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Indian Journal of Community Medicine

Hospital Waste Management - A Review

Author(s): Hemangini K. Shah, S.K. Ganguli

Vol. 25, No. 3 (2000-07 - 2000-09)

Deptt. of Preventive and Social Medicine, MIMER Medical College, Talegaon, Dabhade


'HOSPITALS' committed to patient care and community health have been cited to paradoxically defy their own objectives. On one hand they cure patients and on the other, have emerged as a source of several diseases because surprisingly, until recent times, not enough attention has been paid to the disposal of hospital waste1.

The waste generated from R and D organisations, laboratories and slaughter houses etc, have also been an important source of environmental and public health problem and the present indiscriminate disposal of these wastes in the municipal dumps is a potential health hazard2. A focus on installing complex and expensive disposal technologies like Incinerators rather than implementing a practice of waste management within the hospital has been the indulgence of most medical administrators, towards resolving the problem, creating a chain of secondary problems of environmental pollution due to production of toxins like Dioxins and Furans1. In addition to the community and environmental hazards health care personnel remain under a constant risk e.g the annual injury rates in health care personnel in developed countries vary from 10 to 20 per 1000 workers3. All the above highlight the multifaceted problems of hospital waste. Formed mind-sets, lack of awareness and sensitivity to the subject on the part of the health care staff especially administrators have emerged as vital causative factors1.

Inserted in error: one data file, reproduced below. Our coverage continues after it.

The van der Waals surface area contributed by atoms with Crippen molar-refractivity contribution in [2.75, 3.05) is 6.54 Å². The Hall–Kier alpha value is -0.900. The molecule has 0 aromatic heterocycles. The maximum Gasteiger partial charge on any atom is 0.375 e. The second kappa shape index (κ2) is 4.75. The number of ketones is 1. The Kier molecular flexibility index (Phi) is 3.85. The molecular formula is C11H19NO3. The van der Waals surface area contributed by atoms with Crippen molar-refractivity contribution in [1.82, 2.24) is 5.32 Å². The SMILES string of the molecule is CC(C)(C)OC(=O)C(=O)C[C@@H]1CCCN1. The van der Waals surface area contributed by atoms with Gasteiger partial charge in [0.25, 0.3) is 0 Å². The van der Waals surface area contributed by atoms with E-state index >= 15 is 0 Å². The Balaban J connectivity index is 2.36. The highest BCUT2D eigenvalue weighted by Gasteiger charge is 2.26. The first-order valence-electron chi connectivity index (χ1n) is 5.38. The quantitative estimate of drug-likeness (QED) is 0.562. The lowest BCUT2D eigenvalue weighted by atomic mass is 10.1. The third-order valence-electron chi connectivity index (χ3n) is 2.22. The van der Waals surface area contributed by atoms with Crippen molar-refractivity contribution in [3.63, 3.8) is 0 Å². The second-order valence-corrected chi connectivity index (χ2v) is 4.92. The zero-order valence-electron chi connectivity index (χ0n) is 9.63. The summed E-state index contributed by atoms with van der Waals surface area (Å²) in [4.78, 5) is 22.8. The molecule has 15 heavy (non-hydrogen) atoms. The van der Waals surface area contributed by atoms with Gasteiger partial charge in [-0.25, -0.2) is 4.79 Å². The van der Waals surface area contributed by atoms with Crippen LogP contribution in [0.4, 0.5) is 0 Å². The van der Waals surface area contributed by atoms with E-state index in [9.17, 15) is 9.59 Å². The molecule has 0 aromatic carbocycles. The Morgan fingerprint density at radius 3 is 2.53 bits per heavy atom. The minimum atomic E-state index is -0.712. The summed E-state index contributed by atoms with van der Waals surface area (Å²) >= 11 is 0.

Quantum of hospital waste:

Global figures based on statistical data of Environmental Protection Agency of America and Japan, Ministry of Health suggested a volume of 1 to 1.5 kg/day/bed for hospitals. However, waste produced has been quoted upto 5.24kg in developed countries3.

Indian scenario:

The average quantity of hospital solid waste produced in India ranges from 1.5 to 2.2kg/day/bed4. As quoted by Pruthvish S3. Bangalore generates 1,32,500 kg of health care waste per day while the health care facilities generate 5,100 kg of refuse daily5.

Quantity Vs. Quality:

The problem of hospital waste is more of quality as compared to quantity e.g. it is estimated that the total amount of hospital waste in Delhi is only 1.5% of the total municipal waste stream6. Yet, a special obligation to deal with this waste in an effective and safe manner is mandatory due to its composition7. In this context, however, what is not commonly known that only a small percentage i.e. 10 to 20% of the hospital waste stream is infectious and requires special disposal techniques3.

Hospital waste has been categorised as follows4:

  1. General waste: Domestic type of waste, packing material, waste water from laundries etc.
  2. Pathological waste: consists of tissues, organs, body parts, human foetuses and animal carcasses, blood and body fluids.
  3. Radioactive waste: includes solid, liquid and gaseous wastes contaminated with radionucleides generated in vitro or in vivo testing.
  4. Chemical waste: Comprises of discarded solid, liquid and gaseous chemicals e.g. from diagnosis, experimental work, cleaning, house keeping and disinfecting procedures.
  5. Infectious waste: includes cultures and stocks of infectious agents from laboratories, waste from survey and autopsy on patients in isolation wards and dialysis from infected patients.
  6. Sharps: includes items like needles, blades, broken glass etc i.e any item that can cause a cut or puncture.
  7. Pharmaceutical wastes: consists of pharmaceutical products, drug and chemicals that have been returned from the wards.